The negotiations of the ECSC Treaty

Negotiations on the ECSC Treaty

The beginning of the negotiations

The French Foreign Minister, Robert Schuman, knew that he had to act quickly if he were to take advantage of the pro-European fervour triggered by his declaration of 9 May 1950. On 20 June 1950, he organised a conference in Paris instructed to draw up a draft treaty establishing a coal and steel community.

Schuman was adamant that the concept of a single supranational organisation – the only institution referred to in the declaration – must be included in the draft treaty just as it stood. Before opening the negotiations on technical procedures, he therefore called on the countries involved to declare their support for a supranational authority called ‘The High Authority’.

The German, Italian, Belgian, Netherlands and Luxembourg Governments accepted this recommendation, although the Netherlands Government did express certain reservations about the role of the High Authority, at least as it was envisaged by Jean Monnet. The British political powers still resolutely rejected the supranational principle, thereby ruling out Great Britain’s direct participation for the time being.

Multilateral negotiations

On 20 June 1950, France, Germany, Italy, Belgium, the Netherlands and Luxembourg opened negotiations in Paris. The French Government negotiated the organisation and operation of the future European Coal and Steel Community with its partners. The negotiators, chaired by Jean Monnet, began by addressing institutional questions and appeals procedures. The delegates from the three Benelux countries demanded a treaty that clearly spelled out the technical powers to be entrusted – for a fixed time period – to the High Authority, as some of them feared that it would interfere in sensitive national areas. They subsequently suggested that political institutions should be created to counterbalance the High Authority’s powers. The concept of an intergovernmental body – the Special Council of Ministers – was adopted. A Common Assembly was established to represent the peoples of the Member States. Proposals were also put forward for the establishment of a Court of Justice to settle disputes.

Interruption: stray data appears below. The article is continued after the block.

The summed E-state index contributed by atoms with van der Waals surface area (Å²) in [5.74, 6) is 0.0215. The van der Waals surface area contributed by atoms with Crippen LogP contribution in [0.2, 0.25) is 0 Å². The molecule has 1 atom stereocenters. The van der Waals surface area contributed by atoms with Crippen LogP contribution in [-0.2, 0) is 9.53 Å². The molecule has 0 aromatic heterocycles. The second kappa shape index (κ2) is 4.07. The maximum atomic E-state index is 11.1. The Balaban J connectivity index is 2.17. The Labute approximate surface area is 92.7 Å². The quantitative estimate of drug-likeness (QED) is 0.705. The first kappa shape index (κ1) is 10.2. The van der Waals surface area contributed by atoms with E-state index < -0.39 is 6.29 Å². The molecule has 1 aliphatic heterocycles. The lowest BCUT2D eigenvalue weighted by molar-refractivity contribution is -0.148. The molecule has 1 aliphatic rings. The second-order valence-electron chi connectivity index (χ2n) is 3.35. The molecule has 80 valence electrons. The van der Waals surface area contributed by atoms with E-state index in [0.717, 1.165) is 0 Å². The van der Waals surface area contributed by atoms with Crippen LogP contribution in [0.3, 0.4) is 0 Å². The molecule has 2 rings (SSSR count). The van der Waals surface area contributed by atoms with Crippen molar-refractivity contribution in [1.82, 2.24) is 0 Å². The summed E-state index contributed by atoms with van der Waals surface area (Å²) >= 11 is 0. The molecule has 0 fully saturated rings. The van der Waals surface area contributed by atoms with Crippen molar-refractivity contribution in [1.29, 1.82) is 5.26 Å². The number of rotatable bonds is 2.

Economic considerations were largely taken into account during the talks on the future Community’s powers and responsibilities. The negotiators therefore aimed to ensure that the Community was properly equipped to dismantle the heavy industry cartels in Germany. These discussions once again involved a debate about the Community’s degree of supranationality. Once the bulk of the problems had been resolved, the Treaty establishing the ECSC was initialled by the six delegations on 19 March 1951.

All that remained now was for the ministers to solve some practical, yet extremely delicate, questions concerning the seat of the High Authority, the appointment procedure for the Members of the High Authority, the allocation of seats in the Common Assembly and the weighting of votes in the Council of Ministers. The High Authority consisted of nine Members, one of whom was co-opted – selected by common accord by the governments for a period of six years. The Assembly, which exercised supervisory powers, was made up of 78 delegates from the national parliaments, while each Member State had a representative in the Council of Ministers. The Court of Justice consisted of 7 judges appointed by the governments to ensure the compliance with and application of the Treaty. The Six signed the Treaty in Paris on 18 April 1951 for a period of fifty years.

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